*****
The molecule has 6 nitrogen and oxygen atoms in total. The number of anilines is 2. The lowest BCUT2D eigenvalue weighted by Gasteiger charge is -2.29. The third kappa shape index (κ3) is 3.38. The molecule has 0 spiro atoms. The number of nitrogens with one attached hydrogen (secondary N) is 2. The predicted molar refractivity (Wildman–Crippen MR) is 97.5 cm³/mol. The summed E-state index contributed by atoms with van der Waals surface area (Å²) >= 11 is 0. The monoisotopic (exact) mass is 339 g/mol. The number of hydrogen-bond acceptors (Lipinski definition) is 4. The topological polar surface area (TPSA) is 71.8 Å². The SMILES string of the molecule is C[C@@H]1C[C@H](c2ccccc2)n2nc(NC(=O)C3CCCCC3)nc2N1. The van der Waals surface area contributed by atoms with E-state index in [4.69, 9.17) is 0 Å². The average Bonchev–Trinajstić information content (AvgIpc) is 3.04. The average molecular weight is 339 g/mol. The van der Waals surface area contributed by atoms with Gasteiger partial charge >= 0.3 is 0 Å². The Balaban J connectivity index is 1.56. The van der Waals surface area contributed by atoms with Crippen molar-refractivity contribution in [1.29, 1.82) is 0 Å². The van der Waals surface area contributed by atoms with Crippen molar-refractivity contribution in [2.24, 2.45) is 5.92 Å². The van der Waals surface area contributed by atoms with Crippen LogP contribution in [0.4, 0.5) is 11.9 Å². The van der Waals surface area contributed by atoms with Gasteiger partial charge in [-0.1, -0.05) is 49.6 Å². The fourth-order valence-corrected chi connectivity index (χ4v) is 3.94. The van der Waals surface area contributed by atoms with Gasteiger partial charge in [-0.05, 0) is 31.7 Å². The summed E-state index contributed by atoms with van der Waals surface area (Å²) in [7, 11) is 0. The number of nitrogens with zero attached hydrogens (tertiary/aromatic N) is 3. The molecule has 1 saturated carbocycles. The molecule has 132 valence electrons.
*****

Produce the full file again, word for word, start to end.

The molecule has 6 nitrogen and oxygen atoms in total. The number of anilines is 2. The lowest BCUT2D eigenvalue weighted by Gasteiger charge is -2.29. The third kappa shape index (κ3) is 3.38. The molecule has 0 spiro atoms. The number of nitrogens with one attached hydrogen (secondary N) is 2. The predicted molar refractivity (Wildman–Crippen MR) is 97.5 cm³/mol. The summed E-state index contributed by atoms with van der Waals surface area (Å²) >= 11 is 0. The monoisotopic (exact) mass is 339 g/mol. The number of hydrogen-bond acceptors (Lipinski definition) is 4. The topological polar surface area (TPSA) is 71.8 Å². The SMILES string of the molecule is C[C@@H]1C[C@H](c2ccccc2)n2nc(NC(=O)C3CCCCC3)nc2N1. The van der Waals surface area contributed by atoms with E-state index in [4.69, 9.17) is 0 Å². The average Bonchev–Trinajstić information content (AvgIpc) is 3.04. The average molecular weight is 339 g/mol. The van der Waals surface area contributed by atoms with Gasteiger partial charge >= 0.3 is 0 Å². The Balaban J connectivity index is 1.56. The van der Waals surface area contributed by atoms with Crippen molar-refractivity contribution in [1.29, 1.82) is 0 Å². The van der Waals surface area contributed by atoms with Crippen molar-refractivity contribution in [2.24, 2.45) is 5.92 Å². The van der Waals surface area contributed by atoms with Crippen LogP contribution in [0.4, 0.5) is 11.9 Å². The van der Waals surface area contributed by atoms with Gasteiger partial charge in [-0.1, -0.05) is 49.6 Å². The fourth-order valence-corrected chi connectivity index (χ4v) is 3.94. The van der Waals surface area contributed by atoms with Gasteiger partial charge in [-0.05, 0) is 31.7 Å². The summed E-state index contributed by atoms with van der Waals surface area (Å²) in [7, 11) is 0. The number of nitrogens with zero attached hydrogens (tertiary/aromatic N) is 3. The molecule has 1 saturated carbocycles. The molecule has 132 valence electrons.